DURBAN, South Africa -- A U.N. climate conference reached agreement early Sunday on a far-reaching program to set a new course for the fight against climate change for the coming decades.
The 194-party conference agreed to start talks on a new accord that puts all countries under the same legal regime enforcing commitments to control greenhouse gases.
It would take effect by 2020 at the latest.
The deal also set up the bodies that will collect, govern, and distribute tens of billions of dollars a year to poor countries to help them adapt to changing climate conditions and to move toward low-carbon economic growth.
Only industrial countries had legally binding emissions targets under the 1997 Kyoto Protocol. Those commitments expire next year, but they will be extended five years under the accord adopted Sunday.
The Durban Platform offered answers to problems that bedeviled global warming talks for years about sharing the responsibility for controlling carbon emissions and helping the world's poorest and most climate-vulnerable nations cope with changing forces of nature.
The United States was a reluctant supporter, concerned about agreeing to join an international climate system that likely would find much opposition in Congress.
"This is a very significant package. None of us likes everything in it. Believe me, there is plenty the United States is not thrilled about," U.S. climate envoy Todd Stern said.
But the package captured important advances that would be undone if it is rejected, he told the delegates.
The breakthrough capped 13 days of hectic negotiations that ran a day and a half over schedule, including two round-the-clock days that left negotiators bleary-eyed and stumbling with words.
Delegates were seen nodding off in the final plenary session, despite the high drama, barely constrained emotions, and uncertainty whether the talks would end in triumph or total collapse.
The nearly fatal issue involved the legal nature of the accord that will govern carbon emissions by the turn of the next decade.
A plan put forward by the European Union sought strong language that would bind all countries equally to carry out their emissions commitments.
India led the objectors.
India's Environment Minister Jayanthi Natarajan argued that the EU proposal undermined the 20-year-old principle that developing countries have less responsibility than the industrial nations that caused the global warming problem through 200 years of pollution.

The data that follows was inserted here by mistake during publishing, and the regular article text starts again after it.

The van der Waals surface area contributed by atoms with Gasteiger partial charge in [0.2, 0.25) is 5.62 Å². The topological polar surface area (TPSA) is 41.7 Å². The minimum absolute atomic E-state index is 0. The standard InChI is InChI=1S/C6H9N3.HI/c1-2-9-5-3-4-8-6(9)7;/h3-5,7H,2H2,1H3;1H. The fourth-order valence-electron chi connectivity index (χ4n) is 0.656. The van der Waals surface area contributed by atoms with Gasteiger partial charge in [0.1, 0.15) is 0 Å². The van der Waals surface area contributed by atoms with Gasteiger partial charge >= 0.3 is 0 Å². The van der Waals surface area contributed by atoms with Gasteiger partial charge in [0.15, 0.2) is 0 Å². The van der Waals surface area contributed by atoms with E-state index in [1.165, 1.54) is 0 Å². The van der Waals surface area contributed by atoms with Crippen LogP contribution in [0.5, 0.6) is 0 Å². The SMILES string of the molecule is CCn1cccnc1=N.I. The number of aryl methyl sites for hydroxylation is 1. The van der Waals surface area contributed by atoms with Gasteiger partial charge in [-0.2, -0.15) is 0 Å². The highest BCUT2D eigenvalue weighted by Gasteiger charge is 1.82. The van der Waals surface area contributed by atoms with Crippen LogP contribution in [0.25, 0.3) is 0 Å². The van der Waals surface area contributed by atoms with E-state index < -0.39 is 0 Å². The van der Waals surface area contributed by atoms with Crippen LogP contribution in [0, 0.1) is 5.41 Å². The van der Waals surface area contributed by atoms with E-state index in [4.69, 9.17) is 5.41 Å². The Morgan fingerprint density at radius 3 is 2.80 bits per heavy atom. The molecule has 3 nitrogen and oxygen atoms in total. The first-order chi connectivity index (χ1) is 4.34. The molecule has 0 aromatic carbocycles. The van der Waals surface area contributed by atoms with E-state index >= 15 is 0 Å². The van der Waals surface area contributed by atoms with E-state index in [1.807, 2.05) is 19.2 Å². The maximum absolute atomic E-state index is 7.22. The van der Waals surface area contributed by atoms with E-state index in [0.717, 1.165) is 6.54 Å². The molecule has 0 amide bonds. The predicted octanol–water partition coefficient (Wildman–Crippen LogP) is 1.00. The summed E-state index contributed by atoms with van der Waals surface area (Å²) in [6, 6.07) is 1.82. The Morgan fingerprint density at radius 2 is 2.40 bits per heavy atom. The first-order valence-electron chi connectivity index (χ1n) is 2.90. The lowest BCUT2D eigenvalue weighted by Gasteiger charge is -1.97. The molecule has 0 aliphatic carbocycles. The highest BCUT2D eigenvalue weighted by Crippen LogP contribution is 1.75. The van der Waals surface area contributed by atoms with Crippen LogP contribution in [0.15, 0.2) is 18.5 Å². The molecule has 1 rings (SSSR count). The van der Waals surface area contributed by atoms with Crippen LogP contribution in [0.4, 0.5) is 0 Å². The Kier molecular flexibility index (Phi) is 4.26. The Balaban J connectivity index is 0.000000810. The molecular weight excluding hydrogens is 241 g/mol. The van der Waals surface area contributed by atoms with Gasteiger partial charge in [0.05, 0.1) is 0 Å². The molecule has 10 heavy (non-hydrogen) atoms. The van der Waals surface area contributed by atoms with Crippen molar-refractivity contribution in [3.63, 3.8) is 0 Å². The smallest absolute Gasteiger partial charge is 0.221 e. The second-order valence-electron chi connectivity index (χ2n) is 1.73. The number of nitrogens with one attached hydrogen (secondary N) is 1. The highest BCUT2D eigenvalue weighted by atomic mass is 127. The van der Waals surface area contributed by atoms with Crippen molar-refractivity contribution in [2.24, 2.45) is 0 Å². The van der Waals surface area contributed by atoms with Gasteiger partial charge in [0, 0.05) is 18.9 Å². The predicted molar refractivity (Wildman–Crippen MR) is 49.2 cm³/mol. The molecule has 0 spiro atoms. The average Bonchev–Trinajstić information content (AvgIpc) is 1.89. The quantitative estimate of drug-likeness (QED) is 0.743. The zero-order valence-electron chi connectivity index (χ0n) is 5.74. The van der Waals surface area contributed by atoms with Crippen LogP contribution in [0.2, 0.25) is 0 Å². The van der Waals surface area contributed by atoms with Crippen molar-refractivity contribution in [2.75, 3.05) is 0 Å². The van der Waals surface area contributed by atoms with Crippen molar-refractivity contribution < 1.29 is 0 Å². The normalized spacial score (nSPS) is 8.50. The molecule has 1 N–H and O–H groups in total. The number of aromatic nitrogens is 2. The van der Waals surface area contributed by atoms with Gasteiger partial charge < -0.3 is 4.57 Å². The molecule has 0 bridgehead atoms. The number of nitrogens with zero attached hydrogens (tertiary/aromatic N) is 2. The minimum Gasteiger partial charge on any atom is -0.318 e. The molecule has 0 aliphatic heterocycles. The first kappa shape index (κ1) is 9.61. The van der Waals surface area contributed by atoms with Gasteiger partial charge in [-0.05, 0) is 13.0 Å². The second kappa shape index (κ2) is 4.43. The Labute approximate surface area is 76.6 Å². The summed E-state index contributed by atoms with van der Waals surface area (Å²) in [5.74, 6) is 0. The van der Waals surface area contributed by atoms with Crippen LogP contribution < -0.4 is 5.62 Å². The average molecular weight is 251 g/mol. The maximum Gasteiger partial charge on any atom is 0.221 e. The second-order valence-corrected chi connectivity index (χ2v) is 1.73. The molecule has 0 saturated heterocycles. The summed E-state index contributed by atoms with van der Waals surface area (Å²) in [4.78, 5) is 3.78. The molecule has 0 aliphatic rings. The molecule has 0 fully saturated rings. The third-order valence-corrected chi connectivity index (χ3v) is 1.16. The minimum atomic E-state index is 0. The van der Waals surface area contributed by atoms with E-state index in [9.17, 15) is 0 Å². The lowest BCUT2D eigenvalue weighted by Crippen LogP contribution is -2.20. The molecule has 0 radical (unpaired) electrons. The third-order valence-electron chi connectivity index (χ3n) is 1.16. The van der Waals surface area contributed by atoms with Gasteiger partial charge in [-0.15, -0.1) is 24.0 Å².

"The equity of burden-sharing cannot be shifted," Ms. Natarajan said.
The debate ran past midnight and grew tense as speakers lined up almost evenly on one side or the other.
Conference president Maite Nkoana-Mashabane, who is South Africa's foreign minister, called a recess and told the EU and India delegates to work together and come up with a compromise formula.
After weeks of failing to resolve the issue, Ms. Nkoana-Mashabane gave Ms. Natarajan and European Commissioner Connie Hedegaard 10 minutes to find a solution.
"It is my assessment that we have reached an agreement," Ms. Nkoana-Mashabane said. "I think we all realize they [the agreement details] are not perfect. But we should not let the perfect become the enemy of the good and the possible."
The discussions took a bitter turn early Sunday.
Venezuelan climate envoy Claudia Salerno said she had received threats because she objected to the draft texts.
She did not say who made the threat and delegates heard her allegation in silence.
Much of the discussion has focused on a European Union plan designed to push major polluters -- from developed and fast-growing emerging economies like China and India -- to accept legally binding cuts in their greenhouse gas emissions.
Behind the back and forth over language and technical details, the talks boiled down to a tussle between the United States, which said all polluters should be held to the same legal standard on emissions cuts, and China and India, which want to ensure their fast-growing economies are not shackled.
The first phase of the Kyoto Protocol only included developed nations, but since it was adopted in 1997, the division between the developed and developing world has shifted and China has overtaken the United States as the biggest carbon emitter.
Scientists warn that time is running out to close the gap between current pledges on cutting greenhouse gases and avoiding a catastrophic rise in average global temperatures.
Many scientists concur that a warming planet already has intensified droughts and floods, increased crop failures, and sea levels could rise to levels that would submerge several small island nations, who are holding out for more ambitious targets in emissions cuts.